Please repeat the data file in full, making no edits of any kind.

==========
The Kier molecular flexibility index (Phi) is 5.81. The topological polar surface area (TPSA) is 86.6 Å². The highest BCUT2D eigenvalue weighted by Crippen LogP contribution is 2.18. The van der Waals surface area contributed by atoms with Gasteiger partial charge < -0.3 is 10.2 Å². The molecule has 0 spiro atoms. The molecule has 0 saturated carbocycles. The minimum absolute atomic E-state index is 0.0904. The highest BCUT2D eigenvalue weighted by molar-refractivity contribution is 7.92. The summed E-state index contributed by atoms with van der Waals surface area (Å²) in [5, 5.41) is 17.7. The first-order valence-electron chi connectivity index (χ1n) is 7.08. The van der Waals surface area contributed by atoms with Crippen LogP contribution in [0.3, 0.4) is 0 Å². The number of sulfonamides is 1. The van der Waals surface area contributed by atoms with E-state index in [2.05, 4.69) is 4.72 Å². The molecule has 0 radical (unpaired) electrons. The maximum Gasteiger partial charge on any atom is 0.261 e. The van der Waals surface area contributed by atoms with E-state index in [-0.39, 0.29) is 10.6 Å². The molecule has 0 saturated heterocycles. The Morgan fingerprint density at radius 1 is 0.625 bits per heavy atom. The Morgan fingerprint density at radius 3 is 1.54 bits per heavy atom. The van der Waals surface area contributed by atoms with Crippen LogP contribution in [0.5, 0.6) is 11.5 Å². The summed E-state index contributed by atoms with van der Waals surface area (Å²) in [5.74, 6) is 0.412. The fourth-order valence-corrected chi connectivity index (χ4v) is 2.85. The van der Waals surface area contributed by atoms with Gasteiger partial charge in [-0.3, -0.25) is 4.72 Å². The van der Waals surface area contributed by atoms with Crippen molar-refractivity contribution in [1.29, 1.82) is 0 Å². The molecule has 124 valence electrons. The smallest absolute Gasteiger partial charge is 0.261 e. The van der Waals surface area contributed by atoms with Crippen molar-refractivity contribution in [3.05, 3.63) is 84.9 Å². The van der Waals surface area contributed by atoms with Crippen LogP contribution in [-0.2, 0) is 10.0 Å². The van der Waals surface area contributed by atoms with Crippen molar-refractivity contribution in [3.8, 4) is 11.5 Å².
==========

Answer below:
The Kier molecular flexibility index (Phi) is 5.81. The topological polar surface area (TPSA) is 86.6 Å². The highest BCUT2D eigenvalue weighted by Crippen LogP contribution is 2.18. The van der Waals surface area contributed by atoms with Gasteiger partial charge < -0.3 is 10.2 Å². The molecule has 0 spiro atoms. The molecule has 0 saturated carbocycles. The minimum absolute atomic E-state index is 0.0904. The highest BCUT2D eigenvalue weighted by molar-refractivity contribution is 7.92. The summed E-state index contributed by atoms with van der Waals surface area (Å²) in [5, 5.41) is 17.7. The first-order valence-electron chi connectivity index (χ1n) is 7.08. The van der Waals surface area contributed by atoms with Crippen LogP contribution in [0.3, 0.4) is 0 Å². The number of sulfonamides is 1. The van der Waals surface area contributed by atoms with E-state index in [2.05, 4.69) is 4.72 Å². The molecule has 0 radical (unpaired) electrons. The maximum Gasteiger partial charge on any atom is 0.261 e. The van der Waals surface area contributed by atoms with E-state index in [-0.39, 0.29) is 10.6 Å². The molecule has 0 saturated heterocycles. The Morgan fingerprint density at radius 1 is 0.625 bits per heavy atom. The Morgan fingerprint density at radius 3 is 1.54 bits per heavy atom. The van der Waals surface area contributed by atoms with Crippen LogP contribution in [0.5, 0.6) is 11.5 Å². The summed E-state index contributed by atoms with van der Waals surface area (Å²) in [5.74, 6) is 0.412. The fourth-order valence-corrected chi connectivity index (χ4v) is 2.85. The van der Waals surface area contributed by atoms with Gasteiger partial charge in [-0.3, -0.25) is 4.72 Å². The van der Waals surface area contributed by atoms with Crippen molar-refractivity contribution in [1.29, 1.82) is 0 Å². The molecule has 124 valence electrons. The smallest absolute Gasteiger partial charge is 0.261 e. The van der Waals surface area contributed by atoms with Crippen molar-refractivity contribution in [3.05, 3.63) is 84.9 Å². The van der Waals surface area contributed by atoms with Crippen LogP contribution in [-0.2, 0) is 10.0 Å². The van der Waals surface area contributed by atoms with Crippen molar-refractivity contribution in [3.8, 4) is 11.5 Å².